Calif. contemplates $3.6B in cuts

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Wednesday, April 30, 2003

SACRAMENTO, Calif. — In trying to deal with California’s gigantic $26 billion to $35 billion budget deficit, state bureaucrats have laid siege to the Medicaid budget, looking for savings under every rock.

“I feel like a member of the Iraqi army right now,” said Bob Achermann, executive director of California Association of Medical Product Suppliers (CAMPS). “It’s a bad year. The deficit is staggering and it’s is probably going to get worse because the economy is not improving as quickly as people had hoped.”

Of California’s $78 billion budget, Medi-Cal (the state’s Medicaid program) consumes $28.3 billion. In all, Gov. Gray Davis wants to cut Medi-Cal expenditures by $3.6 billion.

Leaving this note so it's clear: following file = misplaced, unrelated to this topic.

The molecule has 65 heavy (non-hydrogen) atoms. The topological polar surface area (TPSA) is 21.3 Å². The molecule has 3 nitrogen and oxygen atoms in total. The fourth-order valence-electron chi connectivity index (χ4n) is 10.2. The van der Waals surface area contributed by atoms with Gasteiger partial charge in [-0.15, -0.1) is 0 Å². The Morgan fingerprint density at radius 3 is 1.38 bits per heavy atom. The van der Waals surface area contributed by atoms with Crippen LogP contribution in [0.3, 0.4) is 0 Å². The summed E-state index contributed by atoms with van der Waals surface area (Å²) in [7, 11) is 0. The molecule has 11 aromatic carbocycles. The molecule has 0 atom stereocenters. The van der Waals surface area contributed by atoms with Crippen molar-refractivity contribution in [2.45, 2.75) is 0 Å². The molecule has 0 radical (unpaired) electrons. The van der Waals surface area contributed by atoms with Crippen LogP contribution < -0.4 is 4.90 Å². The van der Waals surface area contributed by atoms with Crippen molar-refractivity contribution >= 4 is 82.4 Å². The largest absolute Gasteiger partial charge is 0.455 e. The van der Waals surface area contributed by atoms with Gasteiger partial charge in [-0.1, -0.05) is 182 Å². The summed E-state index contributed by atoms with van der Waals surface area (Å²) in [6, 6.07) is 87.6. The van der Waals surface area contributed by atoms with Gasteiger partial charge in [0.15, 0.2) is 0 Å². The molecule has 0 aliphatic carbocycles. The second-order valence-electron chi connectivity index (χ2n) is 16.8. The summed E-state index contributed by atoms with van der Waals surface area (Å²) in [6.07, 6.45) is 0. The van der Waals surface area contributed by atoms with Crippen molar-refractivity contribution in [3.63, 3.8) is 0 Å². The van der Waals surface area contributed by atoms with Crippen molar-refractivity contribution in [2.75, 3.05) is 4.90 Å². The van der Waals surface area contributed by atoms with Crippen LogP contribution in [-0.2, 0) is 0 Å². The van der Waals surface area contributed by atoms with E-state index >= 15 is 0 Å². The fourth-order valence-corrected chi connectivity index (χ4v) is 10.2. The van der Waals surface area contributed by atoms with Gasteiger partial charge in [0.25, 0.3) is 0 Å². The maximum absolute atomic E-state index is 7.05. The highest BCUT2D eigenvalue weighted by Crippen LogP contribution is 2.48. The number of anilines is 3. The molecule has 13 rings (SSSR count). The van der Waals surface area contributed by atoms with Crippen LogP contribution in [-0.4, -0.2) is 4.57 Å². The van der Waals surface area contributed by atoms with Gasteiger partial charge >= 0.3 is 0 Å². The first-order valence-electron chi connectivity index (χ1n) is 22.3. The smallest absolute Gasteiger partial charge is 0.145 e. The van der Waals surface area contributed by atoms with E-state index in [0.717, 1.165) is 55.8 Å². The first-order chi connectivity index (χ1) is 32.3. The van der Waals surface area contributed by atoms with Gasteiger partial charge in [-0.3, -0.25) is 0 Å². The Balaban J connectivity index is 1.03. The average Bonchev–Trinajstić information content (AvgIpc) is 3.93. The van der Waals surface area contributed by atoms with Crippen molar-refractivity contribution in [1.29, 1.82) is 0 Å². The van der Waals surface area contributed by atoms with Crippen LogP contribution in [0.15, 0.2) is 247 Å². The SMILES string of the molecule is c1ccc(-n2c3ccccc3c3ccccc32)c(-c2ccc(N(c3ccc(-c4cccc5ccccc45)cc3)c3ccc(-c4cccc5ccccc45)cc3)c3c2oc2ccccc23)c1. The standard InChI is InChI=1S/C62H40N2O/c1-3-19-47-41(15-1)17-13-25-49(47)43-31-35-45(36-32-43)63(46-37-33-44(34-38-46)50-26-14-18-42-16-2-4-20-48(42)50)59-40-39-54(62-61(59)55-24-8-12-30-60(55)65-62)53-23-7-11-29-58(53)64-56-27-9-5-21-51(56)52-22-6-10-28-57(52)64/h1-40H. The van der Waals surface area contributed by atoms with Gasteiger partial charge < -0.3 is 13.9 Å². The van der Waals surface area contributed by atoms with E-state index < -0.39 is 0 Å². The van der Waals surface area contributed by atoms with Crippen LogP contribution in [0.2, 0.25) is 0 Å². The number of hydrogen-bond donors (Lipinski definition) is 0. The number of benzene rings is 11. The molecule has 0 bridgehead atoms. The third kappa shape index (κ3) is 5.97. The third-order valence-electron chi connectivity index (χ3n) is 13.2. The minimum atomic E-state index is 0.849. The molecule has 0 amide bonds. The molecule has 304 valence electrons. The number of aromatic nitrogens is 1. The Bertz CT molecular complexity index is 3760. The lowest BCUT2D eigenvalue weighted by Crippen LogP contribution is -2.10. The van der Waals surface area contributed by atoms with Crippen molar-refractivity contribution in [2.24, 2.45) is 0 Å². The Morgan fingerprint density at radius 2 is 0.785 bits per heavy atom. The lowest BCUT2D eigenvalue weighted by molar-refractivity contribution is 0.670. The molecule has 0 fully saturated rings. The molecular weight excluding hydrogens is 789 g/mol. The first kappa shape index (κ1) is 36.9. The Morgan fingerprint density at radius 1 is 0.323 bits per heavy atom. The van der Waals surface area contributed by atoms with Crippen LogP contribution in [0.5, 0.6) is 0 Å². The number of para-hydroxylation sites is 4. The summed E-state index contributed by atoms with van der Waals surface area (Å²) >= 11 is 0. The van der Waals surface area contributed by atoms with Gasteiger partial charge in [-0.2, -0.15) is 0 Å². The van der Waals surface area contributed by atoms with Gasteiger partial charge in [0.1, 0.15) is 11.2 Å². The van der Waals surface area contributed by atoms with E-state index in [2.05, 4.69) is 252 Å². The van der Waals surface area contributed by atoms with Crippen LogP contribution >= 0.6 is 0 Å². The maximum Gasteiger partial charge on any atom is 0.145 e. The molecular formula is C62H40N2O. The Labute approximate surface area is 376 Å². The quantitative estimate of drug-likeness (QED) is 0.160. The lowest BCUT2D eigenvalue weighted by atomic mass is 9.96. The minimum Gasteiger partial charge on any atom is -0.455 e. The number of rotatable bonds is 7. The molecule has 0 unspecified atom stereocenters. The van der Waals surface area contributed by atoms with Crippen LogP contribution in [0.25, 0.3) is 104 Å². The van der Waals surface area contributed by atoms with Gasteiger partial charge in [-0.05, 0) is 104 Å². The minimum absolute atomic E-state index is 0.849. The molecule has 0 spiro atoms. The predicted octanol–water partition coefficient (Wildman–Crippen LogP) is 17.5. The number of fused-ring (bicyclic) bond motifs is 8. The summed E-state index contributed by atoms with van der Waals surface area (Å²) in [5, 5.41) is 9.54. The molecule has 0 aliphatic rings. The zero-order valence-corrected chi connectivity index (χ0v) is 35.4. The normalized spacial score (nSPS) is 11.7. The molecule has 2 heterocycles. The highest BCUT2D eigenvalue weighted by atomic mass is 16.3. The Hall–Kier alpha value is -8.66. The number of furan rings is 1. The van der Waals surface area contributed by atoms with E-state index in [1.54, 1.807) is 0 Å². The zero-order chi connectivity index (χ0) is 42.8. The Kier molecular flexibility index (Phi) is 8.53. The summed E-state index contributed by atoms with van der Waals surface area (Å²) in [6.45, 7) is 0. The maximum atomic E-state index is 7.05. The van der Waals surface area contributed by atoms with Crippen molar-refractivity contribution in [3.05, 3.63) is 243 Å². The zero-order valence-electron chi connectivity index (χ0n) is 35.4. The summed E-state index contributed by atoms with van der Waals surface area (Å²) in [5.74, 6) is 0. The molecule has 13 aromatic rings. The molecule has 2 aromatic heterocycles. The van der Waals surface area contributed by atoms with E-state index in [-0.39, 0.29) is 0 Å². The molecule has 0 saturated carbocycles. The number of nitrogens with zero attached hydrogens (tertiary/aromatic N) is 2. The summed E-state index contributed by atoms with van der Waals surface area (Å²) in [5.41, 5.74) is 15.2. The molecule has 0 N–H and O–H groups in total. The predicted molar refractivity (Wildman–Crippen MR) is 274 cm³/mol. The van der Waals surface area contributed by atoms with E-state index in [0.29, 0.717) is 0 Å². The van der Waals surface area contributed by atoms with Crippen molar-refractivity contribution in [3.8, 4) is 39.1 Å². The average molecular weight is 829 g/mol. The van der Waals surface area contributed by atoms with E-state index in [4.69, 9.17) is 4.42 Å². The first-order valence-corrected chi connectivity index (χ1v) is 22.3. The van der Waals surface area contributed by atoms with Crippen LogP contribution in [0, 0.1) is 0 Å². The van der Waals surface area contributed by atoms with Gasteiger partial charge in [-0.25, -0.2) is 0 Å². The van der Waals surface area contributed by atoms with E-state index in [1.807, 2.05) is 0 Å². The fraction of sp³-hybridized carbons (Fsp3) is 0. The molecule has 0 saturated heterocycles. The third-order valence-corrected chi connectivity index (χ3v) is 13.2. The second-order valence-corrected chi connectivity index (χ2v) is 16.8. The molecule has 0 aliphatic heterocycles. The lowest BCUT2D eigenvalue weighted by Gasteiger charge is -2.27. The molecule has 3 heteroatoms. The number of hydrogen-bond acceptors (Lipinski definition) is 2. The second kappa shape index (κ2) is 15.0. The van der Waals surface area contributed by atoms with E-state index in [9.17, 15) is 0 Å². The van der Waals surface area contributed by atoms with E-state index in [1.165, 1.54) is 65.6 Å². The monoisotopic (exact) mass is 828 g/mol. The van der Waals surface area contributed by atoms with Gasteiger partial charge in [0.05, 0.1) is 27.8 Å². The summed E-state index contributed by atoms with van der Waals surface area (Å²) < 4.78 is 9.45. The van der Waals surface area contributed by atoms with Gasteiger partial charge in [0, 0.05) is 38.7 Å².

In trying to do that, bureaucrats have suggested:

- Reducing reimbursement to all providers by 15%.

- Dropping Medi-Cal eligibility for a family of four from $10,000 to $9,400 a year in annual income.

- Requiring Medi-Cal to verify eligibility quarterly rather than annually.

- Capping reimbursement to 100% of a product’s net cost.

- Eliminating reimbursement for optional items like medical supplies and equipment except were federally mandated.

Thus far, none of the proposal have progressed beyond the discussion stage, and Democratic law makers have rejected many as too severe. Because the deficit is so great, Achermann doesn’t expect lawmakers to hammer out a plan to eliminate it anytime soon, certainly not the June 15 deadline.

“It’s such a tremendous hole that if you shut down state government you couldn’t save enough money,” Achermann said. “Most companies with that kind of balance sheet would be bankrupt.” HME

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